Friday, September 16, 2011

Focusing on One Character

I live in a crowd.

That’s not a bad thing, just a statement of fact. Seven siblings and everyone staying home for school can do that. It’s my band, my team. But a crowd nonetheless.

I’ve also tended to write in crowds. Part of this is because my first stories were more transcriptions from games we played with friends--and, well, when everyone who plays the game gets a character, you get a crowd.

Betsy Flowain, the heroine of (surprisingly) Betsy Flowain, had four siblings in the final draft. In the original she had five. It’s hard to develop four ally-like characters, so the truth is I didn’t much. Jarvis was the main one developed. Besides the siblings, I surrounded her with an army of allies.

Marian was (and remains) a single child, only living with her father. But she ends up in a forest surrounded by men. Again, I had a crowd that I didn’t develop that much beyond its principle players: Much and Robin. Will and Timothy stood out a bit, but everyone else acted rather like a prop to a play--just a lump of cardboard in the shape of people that I could move around however I liked.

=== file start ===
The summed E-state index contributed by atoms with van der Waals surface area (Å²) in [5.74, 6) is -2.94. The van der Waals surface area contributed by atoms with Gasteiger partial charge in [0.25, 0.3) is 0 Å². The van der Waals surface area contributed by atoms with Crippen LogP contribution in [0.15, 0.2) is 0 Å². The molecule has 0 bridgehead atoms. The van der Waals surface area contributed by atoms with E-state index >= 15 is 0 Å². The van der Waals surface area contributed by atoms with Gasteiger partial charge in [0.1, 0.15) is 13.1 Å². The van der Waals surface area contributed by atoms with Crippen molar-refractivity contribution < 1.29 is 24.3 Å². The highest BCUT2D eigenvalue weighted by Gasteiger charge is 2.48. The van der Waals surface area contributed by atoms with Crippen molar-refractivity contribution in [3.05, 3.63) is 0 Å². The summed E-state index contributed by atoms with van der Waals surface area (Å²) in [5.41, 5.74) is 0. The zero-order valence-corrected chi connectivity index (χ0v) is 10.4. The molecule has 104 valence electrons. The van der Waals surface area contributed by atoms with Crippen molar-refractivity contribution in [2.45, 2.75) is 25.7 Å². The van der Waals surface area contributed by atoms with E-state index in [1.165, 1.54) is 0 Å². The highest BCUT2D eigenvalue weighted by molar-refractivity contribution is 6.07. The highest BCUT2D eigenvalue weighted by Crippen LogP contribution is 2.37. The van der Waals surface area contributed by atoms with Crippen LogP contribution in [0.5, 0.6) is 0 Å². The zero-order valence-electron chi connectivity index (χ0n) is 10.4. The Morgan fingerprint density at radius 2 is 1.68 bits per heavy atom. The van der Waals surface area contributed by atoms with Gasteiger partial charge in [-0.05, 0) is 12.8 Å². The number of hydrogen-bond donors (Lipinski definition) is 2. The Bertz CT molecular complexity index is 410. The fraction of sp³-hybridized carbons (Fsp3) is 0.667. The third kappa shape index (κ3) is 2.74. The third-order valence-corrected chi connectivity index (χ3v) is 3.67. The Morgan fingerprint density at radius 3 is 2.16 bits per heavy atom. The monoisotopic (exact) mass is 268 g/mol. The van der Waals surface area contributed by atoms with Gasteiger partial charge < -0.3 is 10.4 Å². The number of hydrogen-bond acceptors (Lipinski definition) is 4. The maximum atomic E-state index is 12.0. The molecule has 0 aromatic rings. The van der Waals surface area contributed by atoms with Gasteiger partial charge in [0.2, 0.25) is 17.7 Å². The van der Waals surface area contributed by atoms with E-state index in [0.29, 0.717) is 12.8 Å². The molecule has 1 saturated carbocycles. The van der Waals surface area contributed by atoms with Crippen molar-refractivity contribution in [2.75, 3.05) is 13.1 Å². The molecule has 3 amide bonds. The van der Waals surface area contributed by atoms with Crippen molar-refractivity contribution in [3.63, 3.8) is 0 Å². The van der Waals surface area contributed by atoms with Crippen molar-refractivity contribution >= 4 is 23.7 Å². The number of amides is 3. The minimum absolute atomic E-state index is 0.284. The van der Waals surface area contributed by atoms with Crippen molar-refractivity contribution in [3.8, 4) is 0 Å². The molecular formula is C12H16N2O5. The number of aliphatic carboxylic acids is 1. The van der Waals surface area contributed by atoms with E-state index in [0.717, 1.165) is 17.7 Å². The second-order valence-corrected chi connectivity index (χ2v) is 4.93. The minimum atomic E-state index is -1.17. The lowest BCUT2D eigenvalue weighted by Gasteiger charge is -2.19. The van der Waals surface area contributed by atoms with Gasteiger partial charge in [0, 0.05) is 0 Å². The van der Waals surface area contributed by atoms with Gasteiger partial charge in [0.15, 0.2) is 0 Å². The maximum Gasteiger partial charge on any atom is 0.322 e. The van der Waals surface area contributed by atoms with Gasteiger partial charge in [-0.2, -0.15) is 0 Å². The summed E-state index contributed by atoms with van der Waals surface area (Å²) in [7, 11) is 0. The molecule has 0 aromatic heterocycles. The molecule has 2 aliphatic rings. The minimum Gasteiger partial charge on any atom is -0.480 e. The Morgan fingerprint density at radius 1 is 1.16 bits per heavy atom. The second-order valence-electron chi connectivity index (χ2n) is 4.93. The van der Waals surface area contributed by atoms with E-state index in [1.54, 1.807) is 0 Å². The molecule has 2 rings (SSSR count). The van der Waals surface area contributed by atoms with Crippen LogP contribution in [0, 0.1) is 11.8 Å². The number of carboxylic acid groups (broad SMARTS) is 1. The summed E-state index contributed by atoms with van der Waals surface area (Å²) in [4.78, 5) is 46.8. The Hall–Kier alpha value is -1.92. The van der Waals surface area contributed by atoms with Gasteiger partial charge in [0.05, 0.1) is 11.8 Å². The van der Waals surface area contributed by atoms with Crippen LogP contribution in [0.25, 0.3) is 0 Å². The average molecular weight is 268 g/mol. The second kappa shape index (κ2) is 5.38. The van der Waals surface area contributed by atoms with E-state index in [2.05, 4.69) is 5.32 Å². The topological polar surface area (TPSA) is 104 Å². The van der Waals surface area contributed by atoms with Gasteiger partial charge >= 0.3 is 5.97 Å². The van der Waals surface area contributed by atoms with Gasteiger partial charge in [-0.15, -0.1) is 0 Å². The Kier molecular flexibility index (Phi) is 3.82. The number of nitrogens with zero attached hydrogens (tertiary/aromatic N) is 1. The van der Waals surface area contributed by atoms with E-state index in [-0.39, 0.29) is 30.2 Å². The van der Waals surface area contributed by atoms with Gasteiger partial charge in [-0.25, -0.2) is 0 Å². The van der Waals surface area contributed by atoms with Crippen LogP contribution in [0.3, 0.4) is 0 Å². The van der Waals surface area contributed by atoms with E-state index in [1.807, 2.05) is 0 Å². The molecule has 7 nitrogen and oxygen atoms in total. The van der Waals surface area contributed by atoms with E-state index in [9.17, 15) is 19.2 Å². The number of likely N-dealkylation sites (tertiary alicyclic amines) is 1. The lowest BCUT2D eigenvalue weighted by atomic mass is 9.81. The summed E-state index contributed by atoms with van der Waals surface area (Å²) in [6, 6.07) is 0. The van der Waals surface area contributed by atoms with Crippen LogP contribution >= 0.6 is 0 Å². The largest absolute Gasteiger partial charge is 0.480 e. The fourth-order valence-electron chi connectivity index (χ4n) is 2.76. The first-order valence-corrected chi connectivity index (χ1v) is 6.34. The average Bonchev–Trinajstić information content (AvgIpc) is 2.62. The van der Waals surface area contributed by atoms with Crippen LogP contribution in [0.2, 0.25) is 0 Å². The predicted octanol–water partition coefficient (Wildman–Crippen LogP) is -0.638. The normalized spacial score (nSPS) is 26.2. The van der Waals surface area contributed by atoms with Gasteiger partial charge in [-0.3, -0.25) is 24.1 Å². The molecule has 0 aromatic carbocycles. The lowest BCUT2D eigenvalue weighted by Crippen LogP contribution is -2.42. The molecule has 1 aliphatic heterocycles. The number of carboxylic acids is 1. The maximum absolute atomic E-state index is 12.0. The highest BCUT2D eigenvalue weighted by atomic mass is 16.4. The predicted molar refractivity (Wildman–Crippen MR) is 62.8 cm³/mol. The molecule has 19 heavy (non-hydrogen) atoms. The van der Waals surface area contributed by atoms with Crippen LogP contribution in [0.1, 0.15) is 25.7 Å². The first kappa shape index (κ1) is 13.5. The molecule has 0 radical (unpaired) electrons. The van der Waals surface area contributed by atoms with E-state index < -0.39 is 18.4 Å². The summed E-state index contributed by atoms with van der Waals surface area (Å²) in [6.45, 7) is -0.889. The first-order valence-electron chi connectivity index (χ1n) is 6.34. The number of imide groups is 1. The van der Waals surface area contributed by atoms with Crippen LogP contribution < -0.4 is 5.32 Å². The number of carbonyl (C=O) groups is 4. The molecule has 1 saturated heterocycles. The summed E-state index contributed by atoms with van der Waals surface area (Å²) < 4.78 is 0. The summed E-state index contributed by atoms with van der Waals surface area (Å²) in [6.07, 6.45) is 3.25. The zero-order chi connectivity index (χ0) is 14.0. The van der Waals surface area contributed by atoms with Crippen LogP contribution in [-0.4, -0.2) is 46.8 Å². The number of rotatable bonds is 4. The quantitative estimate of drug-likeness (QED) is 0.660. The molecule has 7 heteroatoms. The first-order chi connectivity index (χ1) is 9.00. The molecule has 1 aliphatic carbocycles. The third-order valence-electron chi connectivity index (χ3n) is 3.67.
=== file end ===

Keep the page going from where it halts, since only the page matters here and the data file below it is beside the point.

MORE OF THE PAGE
I wonder if this tendency towards crowds has affected the way my heroes seemed to be outshined by their side characters in my books. Jarvis was more interesting than Betsy, and more people adored Robin than Marian (though in all honesty he deserves adoring. And I just put this in to annoy him.*).

In Quintessence, I have focused on one character. He has his supports, but he’s usually cut off from them, fending for himself in the search for truth and the struggle with the villain. He doesn’t get much help, and the audience has to live most of the time just focusing on him doing things--not necessarily interacting with other characters. Chapter 2 consists almost entirely of him trying to escape his room.